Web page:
A swift drizzle from the sky, like a curtain's sudden sweep. The seabirds stopped their tuning, the ocean went mute. Houselights over the water dimmed to gray.
Two people were coming up the beach. She was fair and sharp in a green bikini, though it was May in Maine and cold. He was tall, vivid; a light flickered in him that caught the eye and held it. Their names were Lotto and Mathilde.
For a minute they watched a tidepool full of spiny creatures that sent up curls of sand in vanishing. Then he took her face in his hands, kissed her pale lips. He could die right now of happiness. In a vision, he saw the sea rising up to suck them in, tonguing off their flesh and rolling their bones over its coral molars in the deeps. If she were beside him, he thought, he would float out singing.
Well, he was young, twenty-two, and they had been married that morning in secret. Extravagance, under the circumstances, could be forgiven.
Her fingers down the backs of his trunks seared his skin. She pushed him backwards, walking him up a dune covered in beach pea stalks, down again to where the wall of sand blocked the wind, where they felt warmer. Under the bikini top, her gooseflesh had taken on a lunar blue, and her nipples in the cold turned inward. On their knees, now, though the sand was rough and hurt. It didn't matter, they were reduced to mouths and hands. He swept her legs to his hips, pressed her down, blanketed her with his heat until she stopped shivering, made a dune of his back. Her raw knees were raised to the sky.
He longed for something wordless and potent: what? To wear her. He imagined living in her warmth forever. People in his life had fallen away from him one by one like dominoes; every movement pinned her further so that she could not abandon him. He imagined a lifetime of screwing on the beach until they were one of those ancient pairs speedwalking in the morning, skin like lacquered walnut meat. Even old he would waltz her into the dunes and have his way with her sexy frail bird-bones, the plastic hips, the bionic knee. Drone lifeguards looming up in the sky, flashing their lights, booming Fornicators! Fornicators! to roust them guiltily out. This, for eternity. He closed his eyes and wished. Her eyelashes on his cheek, her thighs on his waist, the first consummation of this terrifying thing they'd done. Marriage meant forever.
[He'd planned for a proper bed, a sense of ceremony: he'd stolen his roommate Samuel's beach house, having spent most summers there since he was fifteen, knowing that they hid the key under the hawksbill turtle carapace in the garden. A house of tartan and Liberty print and Fiestaware, thick with dust; the guest room with the lighthouse's triple blink in the night, the craggy beach below. This was what Lotto had imagined for the first time with this gorgeous girl he'd magicked into wife. But Mathilde was right to agitate for plein-air consummation. She was always right. He would know this soon enough.]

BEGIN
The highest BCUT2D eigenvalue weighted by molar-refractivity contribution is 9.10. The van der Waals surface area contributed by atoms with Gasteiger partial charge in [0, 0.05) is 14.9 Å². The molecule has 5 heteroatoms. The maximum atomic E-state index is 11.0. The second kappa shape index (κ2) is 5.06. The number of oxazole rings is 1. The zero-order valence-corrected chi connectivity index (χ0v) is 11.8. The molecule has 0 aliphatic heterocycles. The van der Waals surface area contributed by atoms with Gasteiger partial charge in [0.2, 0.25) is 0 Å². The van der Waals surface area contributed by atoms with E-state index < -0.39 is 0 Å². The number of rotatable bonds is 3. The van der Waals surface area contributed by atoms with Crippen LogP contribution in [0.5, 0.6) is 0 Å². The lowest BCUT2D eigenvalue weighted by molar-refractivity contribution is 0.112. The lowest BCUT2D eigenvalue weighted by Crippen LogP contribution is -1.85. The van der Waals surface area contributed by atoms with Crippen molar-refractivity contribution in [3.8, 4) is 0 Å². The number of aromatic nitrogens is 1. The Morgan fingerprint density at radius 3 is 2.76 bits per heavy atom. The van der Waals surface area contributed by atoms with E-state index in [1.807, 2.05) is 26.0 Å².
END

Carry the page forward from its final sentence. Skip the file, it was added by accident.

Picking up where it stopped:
It was over too quickly. When she shouted, the gulls hidden by the dune buckshot the low clouds. Later, she'd show him the abrasion against her eighth vertebra from a mussel shell when he dug her in and dug her in. They were pressed so close that when they laughed, his laugh rose from her belly, hers from his throat. He kissed her cheekbones, her clavicle, the pale of her wrist with its rootlike blue veins. His terrible hunger he'd thought would be sated was not, couldn't be. The end apparent in the beginning.
"My wife," he said. "Mine." Perhaps instead of wearing her, he could swallow her whole.
"Oh?" she said. "Right. Because I'm chattel. Because my royal family traded me for three mules and a bucket of butter."
"I love your butter bucket," he said. "My butter bucket now. So salty. So sweet."
"Stop," she said. She'd lost her smile, so shy and constant that he was startled to see her up close without it. "Nobody belongs to anybody. We've done something bigger. It's new."
He looked at her thoughtfully, gently bit the tip of her nose. He had loved her with all his great capacity these two weeks, and in so loving had considered her transparent, a plate of glass. He could see all the way through to the goodness at her quick. But glass is fragile; he would have to be careful. "You're right," he said; thinking, No, thinking how deeply they belonged. How surely.
Between his skin and hers, there was the smallest of spaces, barely enough for air, for this slick of sweat now chilling. Even still, a third person, their marriage, had slid in.
From Fates and Furies by Lauren Groff. Copyright 2015 by Lauren Groff. Published by arrangement with Riverhead Books, an imprint of Penguin Publishing Group, a division of Penguin Random House LLC.